In the end, I'm afraid that these gardens don't make you think “Boy, I'd like to have a yard that looks like that!” but rather “Thank God I don't have to maintain all that in my back yard!”
Monday 11 May 2009
Today, while I was watering and weeding the garden, the rabbit whom I suspect had nibbled my romaine to the ground sat there in the shadow of the church and watched me the entire time.
He knows my neighbor doesn't like me crossing his property, so I couldn't run over there and run him off. I clapped and shouted but he just sat there and looked at me. I put out my giant plastic owl but he just continued to sit there. I finally walked all the way around the church and came up on him from behind and he ran off, but I know he'll be back....
Sunday 10 May 2009
Mary, Mary quite contrary
No Silver Bells or Cockle shells here, just rhubarb, yellow bell peppers, okra, eggplant, lemon balm, Miracle Gro, and potting soil. Chalk up another $38.03.
Saturday 09 May 2009
Waggin' Trail Time
The Kentucky Humane Society has two major fund-raising events each year. One is a fancy ball, all dress-up and everything, a little rich for my blood, but the other is an informal event: The Waggin' Trail.
The Waggin' Trail is a festival centered around a 5K run and walk for people and dogs. In addition to the run/walk, there are vendor booths, crafts for dogs (you have to see it, I can't describe it), a dog trick contest, agility demonstrations, and just about everything a dog lover could want. As part of the volunteer staff, I made sure that runners had water at the end of the run, and walkers had plenty of water for themselves and their dogs during their walk.
Due to a rainstorm the night before, the track was what we here call “sloppy”. For those of you who have run 5Ks, you'll get an idea of what it was like when I tell you that the fastest time (without a dog) was well over 22 minutes. But some of the dogs were really fast, several completing the course with their owners in less than twenty-five.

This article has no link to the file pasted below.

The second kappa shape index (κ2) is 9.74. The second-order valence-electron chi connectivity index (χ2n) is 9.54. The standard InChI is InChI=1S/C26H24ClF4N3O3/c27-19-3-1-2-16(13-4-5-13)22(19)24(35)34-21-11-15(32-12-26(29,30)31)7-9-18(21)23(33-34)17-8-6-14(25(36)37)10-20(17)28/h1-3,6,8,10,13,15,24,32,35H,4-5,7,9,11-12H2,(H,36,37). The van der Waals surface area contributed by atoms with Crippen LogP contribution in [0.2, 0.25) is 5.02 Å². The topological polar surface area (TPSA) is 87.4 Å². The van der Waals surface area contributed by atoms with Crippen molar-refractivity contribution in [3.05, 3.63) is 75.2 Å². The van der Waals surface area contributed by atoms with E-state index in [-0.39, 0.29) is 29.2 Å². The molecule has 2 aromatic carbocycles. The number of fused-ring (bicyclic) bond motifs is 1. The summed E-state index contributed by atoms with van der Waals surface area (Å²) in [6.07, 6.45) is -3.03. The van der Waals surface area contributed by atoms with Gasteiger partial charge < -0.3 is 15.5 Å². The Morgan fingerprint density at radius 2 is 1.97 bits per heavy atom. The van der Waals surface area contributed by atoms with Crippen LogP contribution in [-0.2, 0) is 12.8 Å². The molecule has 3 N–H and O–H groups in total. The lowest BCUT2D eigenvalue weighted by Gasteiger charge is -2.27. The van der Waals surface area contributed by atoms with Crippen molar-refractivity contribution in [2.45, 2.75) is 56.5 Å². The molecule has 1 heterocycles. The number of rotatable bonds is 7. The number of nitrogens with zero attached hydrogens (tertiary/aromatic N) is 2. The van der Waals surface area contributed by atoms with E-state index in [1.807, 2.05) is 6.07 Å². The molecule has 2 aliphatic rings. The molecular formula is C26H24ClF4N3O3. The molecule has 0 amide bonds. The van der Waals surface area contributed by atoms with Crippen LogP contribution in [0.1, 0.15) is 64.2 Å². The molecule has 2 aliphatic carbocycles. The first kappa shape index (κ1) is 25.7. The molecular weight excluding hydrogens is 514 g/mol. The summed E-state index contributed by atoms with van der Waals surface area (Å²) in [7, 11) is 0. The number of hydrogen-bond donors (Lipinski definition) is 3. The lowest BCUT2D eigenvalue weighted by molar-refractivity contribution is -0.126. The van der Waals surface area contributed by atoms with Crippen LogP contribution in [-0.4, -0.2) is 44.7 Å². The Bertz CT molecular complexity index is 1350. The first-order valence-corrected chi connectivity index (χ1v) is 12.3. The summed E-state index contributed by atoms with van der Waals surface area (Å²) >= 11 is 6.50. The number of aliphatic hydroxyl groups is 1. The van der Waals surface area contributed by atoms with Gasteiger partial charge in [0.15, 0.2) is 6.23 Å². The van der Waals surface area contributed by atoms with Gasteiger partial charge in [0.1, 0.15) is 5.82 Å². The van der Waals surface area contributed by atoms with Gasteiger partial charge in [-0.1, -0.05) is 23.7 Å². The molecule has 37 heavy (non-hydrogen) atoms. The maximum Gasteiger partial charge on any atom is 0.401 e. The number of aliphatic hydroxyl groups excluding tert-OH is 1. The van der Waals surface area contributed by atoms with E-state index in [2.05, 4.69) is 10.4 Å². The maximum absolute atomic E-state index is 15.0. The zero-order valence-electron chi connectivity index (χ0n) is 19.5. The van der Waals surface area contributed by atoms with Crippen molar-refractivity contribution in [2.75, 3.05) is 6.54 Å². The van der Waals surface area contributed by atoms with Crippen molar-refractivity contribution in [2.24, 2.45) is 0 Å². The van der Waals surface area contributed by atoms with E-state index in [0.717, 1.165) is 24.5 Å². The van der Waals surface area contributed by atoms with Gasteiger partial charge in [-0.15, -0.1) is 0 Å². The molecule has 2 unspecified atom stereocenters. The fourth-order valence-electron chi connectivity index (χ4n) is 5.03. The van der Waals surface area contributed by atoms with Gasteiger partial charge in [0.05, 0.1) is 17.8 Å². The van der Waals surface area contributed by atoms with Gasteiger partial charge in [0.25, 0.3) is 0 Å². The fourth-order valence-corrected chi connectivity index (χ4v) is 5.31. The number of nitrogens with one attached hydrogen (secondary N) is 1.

One lady came in much later and much out of breath. “This dog almost killed me!” she said. “He wanted to pass every other dog on the trail.” “A real competitor, “ I offered. “Yes,” she replied, “I'd never taken him on anything like this before. I had no idea.”
I saw one couple with three Jack Russells; they don't have to wonder what they're going to do when they get home, I thought. And there was one big lovable Rottweiler who didn't like drinking out of the bowls that the other dogs had been drinking from, so I gave her a big hug and filled up a bucket with fresh water just for her.
Sunday 03 May 2009
Saturday 02 May 2009
The Black Beauty?
Today's contribution to the Kentucky Backyard Agricultural Front:
Spinach, Eggplant, Green Pepper, and Watermelon seedlings: $6.74
We had such good luck with the "Black Beauty" eggplants last year (q.v. "Hot Fudge Eggplant?" 3 Aug 2008), that I bought two more of them a couple of weeks ago. But they didn't seem to be doing so well, so to hedge my bets, I bought another one today.
After getting it in the ground, however, I noticed that its leaf shape doesn't match that of the other eggplants at all. I guess some of these nurseries get in a hurry when it comes to sticking those little plastic labels in the containers. We'll see what comes up.
Friday 01 May 2009
You know the ecomomy's hurting...
On my way into work each morning, I drive past Louisville’s smaller airport (the oldest continually operating airport in the US). Last year on “Oaks” (as the day before the Kentucky Derby is called), the airport was packed with private jets of all kinds and sizes. It was a really cool site.
So this morning (“Oaks” again) I purposely slowed down to get a good look. There were only a handful of airplanes to see.